We know from polling that there are going to be plenty of cross-pressured voters in this election—some of them might express this ambivalence in how they vote. There also is some evidence that voters sometimes will split their tickets against the party that they believe will win the White House (we’ve mentioned that in the Crystal Ball before). Currently, Trump is seen as a favorite both in polling (as Debra Leiter and Michael Lewis-Beck observed in the Crystal Ball earlier this week) and also in betting markets. Maybe that could contribute to ticket-splitting too. Just because the trend has been toward less Senate ticket-splitting doesn’t necessarily mean that trend will continue this year.

4. Third party presidential voters may decide

This election is likelier to be more similar to 2016 than 2020 in that there should be a higher share of third party presidential votes cast. So in at least most places, the major party vote share in the Senate races should be higher than the major party share for president—that was true in nearly every race in 2016 (but not so in 2020, when the overall national third party presidential vote was just about 2% as opposed to 6% in 2016). While true crossover voters (one major party for president, the other for Senate) will appear, there also will be some crossover voters who vote third party for president but major party for Senate. That dynamic could contribute to an overall split result here or there, and the vital swing voters in the Senate races could be disproportionately part of the third party presidential pool.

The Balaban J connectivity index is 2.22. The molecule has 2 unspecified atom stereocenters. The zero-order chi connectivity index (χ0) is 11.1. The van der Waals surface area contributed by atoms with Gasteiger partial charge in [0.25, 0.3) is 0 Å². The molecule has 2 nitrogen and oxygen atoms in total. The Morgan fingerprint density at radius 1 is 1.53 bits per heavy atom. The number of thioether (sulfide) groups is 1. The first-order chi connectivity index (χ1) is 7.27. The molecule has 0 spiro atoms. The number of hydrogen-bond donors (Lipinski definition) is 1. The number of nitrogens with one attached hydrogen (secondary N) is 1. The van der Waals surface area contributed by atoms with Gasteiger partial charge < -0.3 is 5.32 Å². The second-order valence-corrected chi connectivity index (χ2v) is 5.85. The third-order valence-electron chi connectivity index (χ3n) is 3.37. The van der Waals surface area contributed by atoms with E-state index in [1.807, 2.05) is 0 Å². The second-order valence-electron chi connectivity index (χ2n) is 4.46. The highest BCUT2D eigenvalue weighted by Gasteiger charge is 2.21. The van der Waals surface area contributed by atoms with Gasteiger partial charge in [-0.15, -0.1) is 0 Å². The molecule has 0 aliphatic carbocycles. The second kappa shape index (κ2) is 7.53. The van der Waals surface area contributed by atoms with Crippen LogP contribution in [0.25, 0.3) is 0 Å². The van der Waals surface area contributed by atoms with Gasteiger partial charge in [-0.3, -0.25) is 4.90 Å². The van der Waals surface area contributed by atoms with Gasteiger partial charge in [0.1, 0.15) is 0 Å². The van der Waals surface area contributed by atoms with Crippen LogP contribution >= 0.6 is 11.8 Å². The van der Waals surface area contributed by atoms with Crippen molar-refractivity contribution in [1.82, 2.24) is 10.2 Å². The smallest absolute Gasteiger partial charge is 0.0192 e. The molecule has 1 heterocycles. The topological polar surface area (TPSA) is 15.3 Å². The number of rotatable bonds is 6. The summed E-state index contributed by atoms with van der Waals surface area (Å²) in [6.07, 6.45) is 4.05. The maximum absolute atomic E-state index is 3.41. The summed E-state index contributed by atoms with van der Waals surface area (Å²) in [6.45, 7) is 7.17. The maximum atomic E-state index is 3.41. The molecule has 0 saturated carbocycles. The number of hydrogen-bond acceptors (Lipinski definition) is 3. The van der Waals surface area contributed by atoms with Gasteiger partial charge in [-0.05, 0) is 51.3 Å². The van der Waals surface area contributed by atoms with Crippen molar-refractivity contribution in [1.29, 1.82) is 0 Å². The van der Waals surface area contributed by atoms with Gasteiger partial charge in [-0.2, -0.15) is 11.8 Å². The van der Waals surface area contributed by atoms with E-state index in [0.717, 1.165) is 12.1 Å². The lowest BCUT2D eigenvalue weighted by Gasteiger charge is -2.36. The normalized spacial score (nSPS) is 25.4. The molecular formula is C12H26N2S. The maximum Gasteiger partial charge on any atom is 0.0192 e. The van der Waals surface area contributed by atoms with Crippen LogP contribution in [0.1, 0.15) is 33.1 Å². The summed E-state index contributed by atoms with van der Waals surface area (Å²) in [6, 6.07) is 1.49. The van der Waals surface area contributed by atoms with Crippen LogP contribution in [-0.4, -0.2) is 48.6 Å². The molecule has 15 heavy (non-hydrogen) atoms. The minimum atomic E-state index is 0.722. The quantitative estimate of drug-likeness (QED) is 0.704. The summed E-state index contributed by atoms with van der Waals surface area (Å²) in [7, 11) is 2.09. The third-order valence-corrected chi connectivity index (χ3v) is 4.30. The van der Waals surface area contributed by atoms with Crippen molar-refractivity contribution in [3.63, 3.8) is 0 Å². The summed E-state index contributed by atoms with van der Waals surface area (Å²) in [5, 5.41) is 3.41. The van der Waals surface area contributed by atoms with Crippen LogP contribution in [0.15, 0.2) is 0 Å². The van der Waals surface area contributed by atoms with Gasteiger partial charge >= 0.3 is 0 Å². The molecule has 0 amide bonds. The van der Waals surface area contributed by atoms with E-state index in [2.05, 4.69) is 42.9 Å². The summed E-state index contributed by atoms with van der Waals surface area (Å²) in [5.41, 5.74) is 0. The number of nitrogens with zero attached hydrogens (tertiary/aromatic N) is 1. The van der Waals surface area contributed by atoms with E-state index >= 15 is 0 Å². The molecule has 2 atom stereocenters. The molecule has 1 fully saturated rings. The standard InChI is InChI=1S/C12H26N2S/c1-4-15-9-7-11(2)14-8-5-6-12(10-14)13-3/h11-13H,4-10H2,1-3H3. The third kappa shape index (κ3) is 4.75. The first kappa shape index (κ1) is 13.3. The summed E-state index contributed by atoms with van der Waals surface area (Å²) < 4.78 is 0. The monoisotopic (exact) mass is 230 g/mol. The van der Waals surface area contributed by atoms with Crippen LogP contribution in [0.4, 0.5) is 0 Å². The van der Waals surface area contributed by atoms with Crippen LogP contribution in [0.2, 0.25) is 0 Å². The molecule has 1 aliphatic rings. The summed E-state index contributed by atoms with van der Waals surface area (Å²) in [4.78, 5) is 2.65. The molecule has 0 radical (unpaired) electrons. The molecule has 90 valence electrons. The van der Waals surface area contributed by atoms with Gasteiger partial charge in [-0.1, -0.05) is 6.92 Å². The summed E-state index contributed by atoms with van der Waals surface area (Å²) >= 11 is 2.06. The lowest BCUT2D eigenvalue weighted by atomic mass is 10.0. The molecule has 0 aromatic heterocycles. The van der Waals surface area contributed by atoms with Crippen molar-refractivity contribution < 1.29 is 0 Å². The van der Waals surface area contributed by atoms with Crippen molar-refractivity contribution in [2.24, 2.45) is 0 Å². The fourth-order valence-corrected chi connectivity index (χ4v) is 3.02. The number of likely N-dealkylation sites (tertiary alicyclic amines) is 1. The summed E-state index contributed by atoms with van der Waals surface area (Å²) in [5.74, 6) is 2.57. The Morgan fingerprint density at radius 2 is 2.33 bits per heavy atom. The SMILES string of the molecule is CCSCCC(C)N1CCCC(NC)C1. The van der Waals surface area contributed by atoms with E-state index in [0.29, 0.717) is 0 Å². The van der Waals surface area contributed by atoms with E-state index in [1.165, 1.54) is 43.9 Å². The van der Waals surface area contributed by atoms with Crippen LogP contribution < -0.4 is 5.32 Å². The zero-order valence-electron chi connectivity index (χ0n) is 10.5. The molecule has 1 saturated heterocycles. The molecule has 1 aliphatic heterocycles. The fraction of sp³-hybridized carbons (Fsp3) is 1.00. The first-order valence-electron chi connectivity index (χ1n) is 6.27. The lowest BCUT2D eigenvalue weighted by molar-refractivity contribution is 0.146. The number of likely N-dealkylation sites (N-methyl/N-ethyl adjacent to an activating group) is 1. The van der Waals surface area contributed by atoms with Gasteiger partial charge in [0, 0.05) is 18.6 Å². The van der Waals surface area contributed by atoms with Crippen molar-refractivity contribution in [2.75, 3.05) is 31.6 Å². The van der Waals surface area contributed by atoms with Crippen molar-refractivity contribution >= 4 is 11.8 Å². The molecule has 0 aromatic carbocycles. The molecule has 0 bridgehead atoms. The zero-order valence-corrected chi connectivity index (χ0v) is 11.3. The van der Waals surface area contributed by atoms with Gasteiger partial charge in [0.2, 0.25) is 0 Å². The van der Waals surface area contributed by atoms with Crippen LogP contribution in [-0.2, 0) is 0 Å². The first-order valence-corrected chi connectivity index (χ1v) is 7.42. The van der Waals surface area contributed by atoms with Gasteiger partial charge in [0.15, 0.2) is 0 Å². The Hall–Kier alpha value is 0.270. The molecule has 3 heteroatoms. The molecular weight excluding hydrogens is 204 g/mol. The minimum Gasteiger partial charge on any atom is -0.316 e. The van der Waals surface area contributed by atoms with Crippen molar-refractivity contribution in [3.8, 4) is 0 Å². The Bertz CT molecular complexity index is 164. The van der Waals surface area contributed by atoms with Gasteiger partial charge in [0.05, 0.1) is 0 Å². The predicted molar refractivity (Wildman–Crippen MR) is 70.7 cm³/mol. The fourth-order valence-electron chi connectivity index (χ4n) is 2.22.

5. The swing state races aren’t deciding the majority

Notice that we have focused here on the potential for ticket-splitting in the presidential battlegrounds that have Senate races. That’s in part because these are the states that tend to have more recent public polling—beggars can’t be choosers, after all. But let’s remember, crucially, that the battleground Senate races are almost certainly not going to be the ones that actually decide the Senate majority: Democrats could win and Republicans could lose all five of the Senate races included in Table 3, and Republicans could still end up winning the Senate.